Your wedding day is one of the most exciting and happiest days of your life. However, financing it may be one of the most daunting tasks. Weddings today can cost thousands of Rands and all too often lead many couples to start this new chapter in their lives in debt. As if the stress of organising a wedding wasn’t enough, worrying about paying off debt incurred in planning your dream day can put undue strain on the new marriage and influence how you and your partner start living your lives together.
To help you avoid falling into a potential (bad) debt pitfall when planning your wedding, here are some financial dos and don’ts to keep in mind so that you don’t have to ‘break the bank’ or compromise on your dreams.
Do become a budget savvy bride.Start by discussing with your partner what you can afford to spend on your wedding day – and keep each other realistic on ‘wishes and aspirations vs. can’t haves or don’t needs. To assist you with this, go online. In this bride-friendly modern era, there are many blogs and wedding sites that allow you to download wedding budget templates and checklists. Print copies for you and your partner and go through the checklist together, assigning a cost bracket of what you are willing or able to spend on each item, as required, ensuring you check this each month during your planning phase. Not planning ahead can lead to impulse buying or spending that might later cause unnecessary stress and anxiety about lack of funds.
It is also important to set a budget upfront, even before you start looking at venues and/or meeting with wedding planners. You don’t want to be looking at venues that fall outside your cost bracket and possibly set you back financially in the beginning stages of your wedding planning. Just the same, you should also have a budget before meeting with a wedding planner - whether you are using an independent planner or the planner at your wedding venue.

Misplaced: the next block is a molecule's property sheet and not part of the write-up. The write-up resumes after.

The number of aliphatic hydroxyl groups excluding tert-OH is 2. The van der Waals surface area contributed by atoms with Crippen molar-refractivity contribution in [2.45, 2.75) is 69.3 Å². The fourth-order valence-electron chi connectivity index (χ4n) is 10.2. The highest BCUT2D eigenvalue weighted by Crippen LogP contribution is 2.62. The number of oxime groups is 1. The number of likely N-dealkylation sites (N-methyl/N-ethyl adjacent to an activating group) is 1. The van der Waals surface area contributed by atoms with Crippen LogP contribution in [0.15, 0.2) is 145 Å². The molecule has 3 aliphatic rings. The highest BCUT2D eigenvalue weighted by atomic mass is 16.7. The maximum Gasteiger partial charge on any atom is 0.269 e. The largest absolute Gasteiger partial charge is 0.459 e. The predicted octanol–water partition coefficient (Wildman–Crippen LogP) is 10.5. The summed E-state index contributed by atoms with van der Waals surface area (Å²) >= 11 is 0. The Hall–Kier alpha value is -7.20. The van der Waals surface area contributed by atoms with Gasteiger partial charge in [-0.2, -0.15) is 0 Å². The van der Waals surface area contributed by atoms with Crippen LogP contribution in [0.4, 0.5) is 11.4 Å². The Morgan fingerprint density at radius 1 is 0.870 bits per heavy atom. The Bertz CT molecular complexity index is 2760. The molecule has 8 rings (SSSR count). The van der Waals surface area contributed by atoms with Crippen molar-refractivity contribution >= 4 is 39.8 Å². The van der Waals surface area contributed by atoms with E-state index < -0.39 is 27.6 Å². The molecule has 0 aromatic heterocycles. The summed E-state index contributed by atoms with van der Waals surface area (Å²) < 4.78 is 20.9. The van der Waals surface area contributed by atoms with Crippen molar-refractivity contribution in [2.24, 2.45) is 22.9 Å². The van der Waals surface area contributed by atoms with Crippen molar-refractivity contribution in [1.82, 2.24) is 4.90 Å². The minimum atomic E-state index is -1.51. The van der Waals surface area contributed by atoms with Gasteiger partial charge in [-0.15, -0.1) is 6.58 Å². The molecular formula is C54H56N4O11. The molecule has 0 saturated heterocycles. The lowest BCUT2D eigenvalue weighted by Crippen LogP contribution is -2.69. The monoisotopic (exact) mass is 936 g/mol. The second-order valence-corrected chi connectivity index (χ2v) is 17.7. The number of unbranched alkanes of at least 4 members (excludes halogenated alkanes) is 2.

Planning, however, can only get you so far down the aisle, so as far as possible commit to your budget by putting the ‘must-haves’ first and the ‘can-do-without’s’ at the very end of your checklist. As long as you stick to it, your planner should find ways to work within your budget.
Do consider a pay-as-you-go wedding. If you and your partner find that you come up short on finances when planning your budget, rather than delaying your nuptials by a few months or even a year, to allow yourselves more time to save for your dreams – it will be worth it in the end. This will also give you more time to tackle each cost head-on while weighing up the pros and cons of each supplier’s quote and whether you may prefer to source competitive quotes from other suppliers.
Do get your finances in order. Where you and your partner may not be particularly financial savvy, it may perhaps be best to seek guidance from a registered financial advisor to get your finances and future planning in order before your nuptials. A financial advisor will be able to guide you through securing your assets outside the marriage, helping with retirement planning, or finding ways to spread the cost of your wedding if you are finding budgeting difficult.